In some ways it harkens back to films of the 70s, having a docudrama or Altman-esque feel to it, maybe even “All the President’s Men” (which indeed Affleck was supposedly influenced by). And yet, for a film that echoes movies of the 70s (right down to the red, black and white Warner Brothers logo designed by the great Saul Bass) about events from the late 70s and early 80s, this sure feels real and modern (The kind of thing you might expect George Clooney to direct). There’s a good usage of TV news footage too, and you’ll recognise practically all of the TV anchors, even if you’re a non-American like me.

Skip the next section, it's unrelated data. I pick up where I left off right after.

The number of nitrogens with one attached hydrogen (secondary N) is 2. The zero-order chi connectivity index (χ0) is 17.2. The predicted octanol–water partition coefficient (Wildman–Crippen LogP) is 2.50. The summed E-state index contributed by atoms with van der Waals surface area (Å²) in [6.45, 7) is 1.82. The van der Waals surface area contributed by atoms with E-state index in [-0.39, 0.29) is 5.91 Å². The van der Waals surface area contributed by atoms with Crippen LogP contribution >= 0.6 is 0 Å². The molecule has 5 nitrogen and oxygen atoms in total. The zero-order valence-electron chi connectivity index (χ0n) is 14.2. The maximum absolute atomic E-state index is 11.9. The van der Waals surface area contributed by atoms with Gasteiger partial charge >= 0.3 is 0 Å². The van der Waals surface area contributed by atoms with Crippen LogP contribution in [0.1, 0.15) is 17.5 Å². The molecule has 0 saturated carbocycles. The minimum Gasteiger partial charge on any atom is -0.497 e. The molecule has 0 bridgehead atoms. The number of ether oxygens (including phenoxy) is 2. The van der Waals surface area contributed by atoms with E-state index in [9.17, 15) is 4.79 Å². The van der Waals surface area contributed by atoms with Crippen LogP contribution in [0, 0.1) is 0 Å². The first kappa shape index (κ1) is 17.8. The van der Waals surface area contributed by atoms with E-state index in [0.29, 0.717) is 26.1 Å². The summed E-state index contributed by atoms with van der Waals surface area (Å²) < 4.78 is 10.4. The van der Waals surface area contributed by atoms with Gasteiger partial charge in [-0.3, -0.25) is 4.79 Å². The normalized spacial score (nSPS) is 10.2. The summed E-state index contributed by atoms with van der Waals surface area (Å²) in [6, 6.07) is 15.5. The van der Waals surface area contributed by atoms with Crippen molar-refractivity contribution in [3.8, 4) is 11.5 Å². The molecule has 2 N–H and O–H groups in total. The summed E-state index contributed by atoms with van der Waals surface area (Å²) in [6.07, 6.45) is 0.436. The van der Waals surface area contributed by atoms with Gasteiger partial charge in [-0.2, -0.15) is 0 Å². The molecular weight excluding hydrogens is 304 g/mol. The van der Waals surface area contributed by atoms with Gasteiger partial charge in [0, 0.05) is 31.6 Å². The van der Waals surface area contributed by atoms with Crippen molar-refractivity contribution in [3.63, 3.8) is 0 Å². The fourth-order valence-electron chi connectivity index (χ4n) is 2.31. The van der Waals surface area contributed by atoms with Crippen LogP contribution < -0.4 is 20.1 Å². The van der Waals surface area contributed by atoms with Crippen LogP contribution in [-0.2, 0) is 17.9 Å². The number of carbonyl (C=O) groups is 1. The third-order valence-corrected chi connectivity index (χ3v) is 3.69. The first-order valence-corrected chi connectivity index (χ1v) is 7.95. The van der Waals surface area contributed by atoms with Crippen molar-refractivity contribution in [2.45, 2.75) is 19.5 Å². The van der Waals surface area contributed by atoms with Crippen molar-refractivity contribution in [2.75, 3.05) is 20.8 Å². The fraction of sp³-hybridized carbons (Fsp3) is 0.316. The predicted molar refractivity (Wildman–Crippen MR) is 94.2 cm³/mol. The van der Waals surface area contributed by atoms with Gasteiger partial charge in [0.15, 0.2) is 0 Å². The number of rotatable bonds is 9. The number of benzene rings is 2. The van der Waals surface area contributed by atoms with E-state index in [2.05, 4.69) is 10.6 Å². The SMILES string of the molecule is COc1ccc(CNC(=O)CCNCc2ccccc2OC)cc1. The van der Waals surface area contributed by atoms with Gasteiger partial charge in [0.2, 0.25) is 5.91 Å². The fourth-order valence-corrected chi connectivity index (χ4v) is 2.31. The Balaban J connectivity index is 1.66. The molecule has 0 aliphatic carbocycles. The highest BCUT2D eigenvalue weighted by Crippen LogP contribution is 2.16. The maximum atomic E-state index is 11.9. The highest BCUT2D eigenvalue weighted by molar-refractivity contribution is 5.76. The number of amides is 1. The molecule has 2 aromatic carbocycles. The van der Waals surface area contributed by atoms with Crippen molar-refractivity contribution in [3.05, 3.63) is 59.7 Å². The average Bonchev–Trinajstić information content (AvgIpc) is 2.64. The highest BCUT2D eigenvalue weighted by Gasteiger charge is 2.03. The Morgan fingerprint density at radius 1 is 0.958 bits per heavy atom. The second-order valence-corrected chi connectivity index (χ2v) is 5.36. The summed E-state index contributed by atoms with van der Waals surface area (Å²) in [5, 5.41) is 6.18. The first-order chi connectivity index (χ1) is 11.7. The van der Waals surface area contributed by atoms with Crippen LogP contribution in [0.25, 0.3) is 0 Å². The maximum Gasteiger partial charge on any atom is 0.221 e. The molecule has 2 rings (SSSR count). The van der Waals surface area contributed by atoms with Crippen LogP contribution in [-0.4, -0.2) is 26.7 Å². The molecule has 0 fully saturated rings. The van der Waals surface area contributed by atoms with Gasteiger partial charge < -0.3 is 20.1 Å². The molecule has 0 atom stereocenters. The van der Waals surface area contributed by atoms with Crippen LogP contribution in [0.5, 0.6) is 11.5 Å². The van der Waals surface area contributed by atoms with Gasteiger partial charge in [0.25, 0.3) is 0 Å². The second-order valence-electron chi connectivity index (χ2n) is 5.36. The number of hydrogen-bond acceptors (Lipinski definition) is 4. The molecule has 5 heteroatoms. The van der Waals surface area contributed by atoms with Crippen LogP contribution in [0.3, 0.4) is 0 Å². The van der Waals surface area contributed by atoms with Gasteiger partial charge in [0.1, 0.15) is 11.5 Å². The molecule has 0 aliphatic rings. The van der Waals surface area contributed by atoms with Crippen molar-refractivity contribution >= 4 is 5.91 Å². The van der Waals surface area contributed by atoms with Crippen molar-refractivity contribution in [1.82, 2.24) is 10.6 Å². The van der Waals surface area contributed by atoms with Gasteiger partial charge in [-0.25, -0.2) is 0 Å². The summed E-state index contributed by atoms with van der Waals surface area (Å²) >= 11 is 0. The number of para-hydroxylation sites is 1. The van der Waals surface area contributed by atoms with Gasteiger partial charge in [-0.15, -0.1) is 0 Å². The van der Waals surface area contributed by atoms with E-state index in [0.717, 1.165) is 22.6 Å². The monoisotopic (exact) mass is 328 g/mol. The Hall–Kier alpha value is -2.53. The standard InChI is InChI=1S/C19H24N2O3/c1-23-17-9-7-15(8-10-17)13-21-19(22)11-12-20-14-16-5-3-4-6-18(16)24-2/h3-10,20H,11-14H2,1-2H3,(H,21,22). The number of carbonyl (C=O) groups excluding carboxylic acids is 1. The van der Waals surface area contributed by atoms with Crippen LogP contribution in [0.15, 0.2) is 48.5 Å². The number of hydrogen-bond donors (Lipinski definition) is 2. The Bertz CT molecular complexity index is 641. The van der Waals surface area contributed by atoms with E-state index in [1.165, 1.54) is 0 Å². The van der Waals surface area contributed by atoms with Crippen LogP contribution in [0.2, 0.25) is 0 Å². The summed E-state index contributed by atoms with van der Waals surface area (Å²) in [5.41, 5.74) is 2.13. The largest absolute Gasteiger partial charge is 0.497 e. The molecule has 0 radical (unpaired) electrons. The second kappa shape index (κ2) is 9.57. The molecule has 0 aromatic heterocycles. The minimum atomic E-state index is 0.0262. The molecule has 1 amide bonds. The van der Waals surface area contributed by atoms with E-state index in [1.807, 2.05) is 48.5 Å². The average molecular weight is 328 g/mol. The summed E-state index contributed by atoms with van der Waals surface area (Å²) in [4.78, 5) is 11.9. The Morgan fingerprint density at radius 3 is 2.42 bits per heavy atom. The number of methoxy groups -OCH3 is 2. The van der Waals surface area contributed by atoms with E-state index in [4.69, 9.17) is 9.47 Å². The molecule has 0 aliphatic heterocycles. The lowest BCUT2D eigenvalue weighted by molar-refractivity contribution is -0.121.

Ben Affleck himself is rock-solid (and boy is there some spectacular facial hair in this film), and Scoot McNairy seemed to have a terrific year in 2012 with solid roles in this and “Killing Them Softly”. More entertaining, however, are the turns by John Goodman, Alan Arkin, and Bryan Cranston. Cranston, in particular is really good at the war room ‘talking heads’-type stuff, alongside Zjelko Ivanek and Affleck’s favourite actor Titus Welliver. Cranston is a damn fine actor in the right role, he was great on “Malcolm in the Middle”, a show people tend to forget now that everyone seems to love “Breaking Bad”. Goodman doesn’t get a lot of scenes, but he truly is the icing on the cake, as John Chambers the makeup man responsible for the still interesting makeup for the 1968 “Planet of the Apes”. I had no idea that Chambers was involved in this real-life event prior to the film being made. You really can’t make this stuff up, folks. Once Chambers turns up, the film really takes off, but then Alan Arkin turns up and you just feel all warm and happy inside. Honestly, Arkin has done all of his best work in the last 15 years or so and he gets some great dialogue here (‘You’re worried about the Ayatollah? Try the WGA!’). Cranston probably has my favourite line in the entire film, however; ‘This is the best bad idea we have, sir. By far’. I really hope that line is true, because it’s hilarious. In a film that seems to contain just about every working American or Canadian actor/actress, look out for former John Carpenter muse Adrienne Barbeau as a sci-fi actress, Michael Parks interestingly cast as a storyboard artist, and in a casting decision presumably suggested by Mrs. Affleck, Canadian character actor Victor Garber as the Canadian ambassador.